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Where is the money going?
June 06, 2008
Or is it? At least part of what we are seeing today is directly due to the failure of leadership at the top, of how poor politics made for worse economics. India will be paying the price for a long time to come.
But first things first, I agree that the Indian customer could not be indefinitely shielded from rising global petroleum prices. However, both the timing and the reasoning that is being dished out leave much to be desired.
We all know that oil recently touched an all-time high of $135 per barrel. But, true to form, the Manmohan Singh [Images] ministry announced the hike in prices when, on Wednesday the fourth of June, prices had fallen to $123 a barrel. Talk about bad timing!
It gets worse. Even the 10 per cent hike announced by the UPA regime is not enough to offset the losses made by the State-owned oil companies. The total losses were an estimated Rs 245,000 crore. They are still going to be losing money despite the increase in prices and the cut in duties. Now there is talk of floating oil bonds, in other words taking money today to be repaid, with interest, of course, by our children and grandchildren.
It is no secret that the price of crude oil had been rising. Nor was it unknown to our economist prime minister that his government was running out of money to subsidise the oil companies' losses. So why did he wait until June, by which time the chief executives of the oil firms were warning that their cash would run out in four months?
The answer lies in the electoral compulsions of the Congress. Elections were due in Karnataka, to be followed by a slew of assembly polls in winter, and a general election in under twelve months. Under the direction of the Congress president, the prime minister and his finance minister had cooked up what everyone called a populist Budget, offering sops to one and all. (Does anyone remember P Chidambaram explaining how he would find money for the farmers' loan waiver?)
There was simply no way to wave the 'Aam Aadmi' flag yet simultaneously raise fuel prices. (Or, alternatively, cut the subsidies.) Thus, for the sake of winning the Karnataka assembly, the oil companies were forced to incur mounting losses -- until they were in danger of running out of money altogether.
The results of the Karnataka polls demonstrated that the voters weren't falling for the Congress's promises. But the party apparently believed that there were still plenty of people who might be fooled. (There is a general election looming up after all!) The Karnataka results came out on May 25, but it still took ten additional days before the Union Cabinet could raise fuel prices -- and crores were lost on each of those days.
Do the price rises of 4 June signify the end of economic insanity? No, not really!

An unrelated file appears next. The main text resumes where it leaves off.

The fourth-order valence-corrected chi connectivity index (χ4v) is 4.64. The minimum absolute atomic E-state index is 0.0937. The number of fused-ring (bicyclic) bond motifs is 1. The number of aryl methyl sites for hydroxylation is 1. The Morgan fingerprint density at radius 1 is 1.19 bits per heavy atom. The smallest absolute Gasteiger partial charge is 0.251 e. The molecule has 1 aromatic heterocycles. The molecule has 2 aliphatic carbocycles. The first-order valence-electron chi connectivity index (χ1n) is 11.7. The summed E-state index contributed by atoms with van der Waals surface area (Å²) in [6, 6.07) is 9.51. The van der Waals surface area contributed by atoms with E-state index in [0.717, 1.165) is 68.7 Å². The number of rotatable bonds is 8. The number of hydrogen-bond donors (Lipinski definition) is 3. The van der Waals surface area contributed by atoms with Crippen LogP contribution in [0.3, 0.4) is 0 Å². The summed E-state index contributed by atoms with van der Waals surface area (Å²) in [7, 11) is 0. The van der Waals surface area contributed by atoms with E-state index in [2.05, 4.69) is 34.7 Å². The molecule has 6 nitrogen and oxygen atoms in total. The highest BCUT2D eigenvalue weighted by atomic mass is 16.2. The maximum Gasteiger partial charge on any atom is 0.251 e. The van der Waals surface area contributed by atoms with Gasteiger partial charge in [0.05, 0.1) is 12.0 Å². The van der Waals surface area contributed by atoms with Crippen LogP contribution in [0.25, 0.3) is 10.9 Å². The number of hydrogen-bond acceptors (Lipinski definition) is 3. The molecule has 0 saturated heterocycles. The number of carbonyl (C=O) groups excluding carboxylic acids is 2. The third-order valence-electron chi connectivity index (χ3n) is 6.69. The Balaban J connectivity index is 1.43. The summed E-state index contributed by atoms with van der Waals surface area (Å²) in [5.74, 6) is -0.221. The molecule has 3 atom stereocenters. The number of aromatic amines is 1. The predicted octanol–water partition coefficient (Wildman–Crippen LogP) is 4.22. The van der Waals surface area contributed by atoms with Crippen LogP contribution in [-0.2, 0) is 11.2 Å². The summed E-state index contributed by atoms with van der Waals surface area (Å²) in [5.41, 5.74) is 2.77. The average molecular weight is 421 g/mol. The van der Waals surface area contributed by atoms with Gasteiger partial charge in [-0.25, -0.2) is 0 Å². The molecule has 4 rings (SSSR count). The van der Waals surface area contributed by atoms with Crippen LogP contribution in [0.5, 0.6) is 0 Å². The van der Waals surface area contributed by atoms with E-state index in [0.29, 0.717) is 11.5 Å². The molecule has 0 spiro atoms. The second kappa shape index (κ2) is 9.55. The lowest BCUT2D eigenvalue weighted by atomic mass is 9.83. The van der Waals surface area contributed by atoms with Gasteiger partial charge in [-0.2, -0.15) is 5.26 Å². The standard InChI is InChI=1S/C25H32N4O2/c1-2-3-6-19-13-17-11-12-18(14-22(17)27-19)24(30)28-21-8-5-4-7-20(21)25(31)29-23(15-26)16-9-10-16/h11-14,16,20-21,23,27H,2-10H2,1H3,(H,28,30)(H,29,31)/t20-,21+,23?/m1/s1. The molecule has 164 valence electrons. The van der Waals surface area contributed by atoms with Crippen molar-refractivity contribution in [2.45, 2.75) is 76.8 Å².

Did you know that India continues to export diesel even today? India has imposed such an insane web of taxes that the private refiners, Reliance [Get Quote] and Essar, find it impossible to sell diesel inside the country. I am sure the prime minister knows this perfectly well, so why has he done nothing to ameliorate this? Enabling both firms -- possibly others too who come in -- could bring down transport prices. (Most freight firms use diesel, not petrol.)
If the timing of the fuel price increase was poor, the reasons that are being trotted out are nonsense.
The Union finance minister was claiming, shortly after his last Budget, that government revenues are hitting the roof. So why can't he find the money to continue fuel subsidies? Because, so say the Congress spokespersons, there isn't enough to fund both development activity and oil subsidies.
This really is the root of the problem. What development activities are they talking about? Are you getting an assured supply of electricity, without wild fluctuations? Do you get clean water around the clock? Have the potholes in the roads in your town been filled up? Does anyone believe that the local government schools or the primary health centres are functioning adequately? (Or functioning at all!) So where is the money going?
One weak excuse being trotted out is that the funds are being targeted at rural areas, whether in the form of loan waivers or the National Rural Employment Guarantee schemes. This is a joke.
The reaction of the banks to the enforced loan waivers announced in the last Budget was best expressed by the State Bank of India [Get Quote] two weeks ago; the bank announced that it would make no more loans to farmers who wanted to buy tractors. State Bank was forced to retract under political pressure but the message is loud and clear -- the waiver does not mean that any fresh funds will be injected into the rural sector.
T V R Shenoy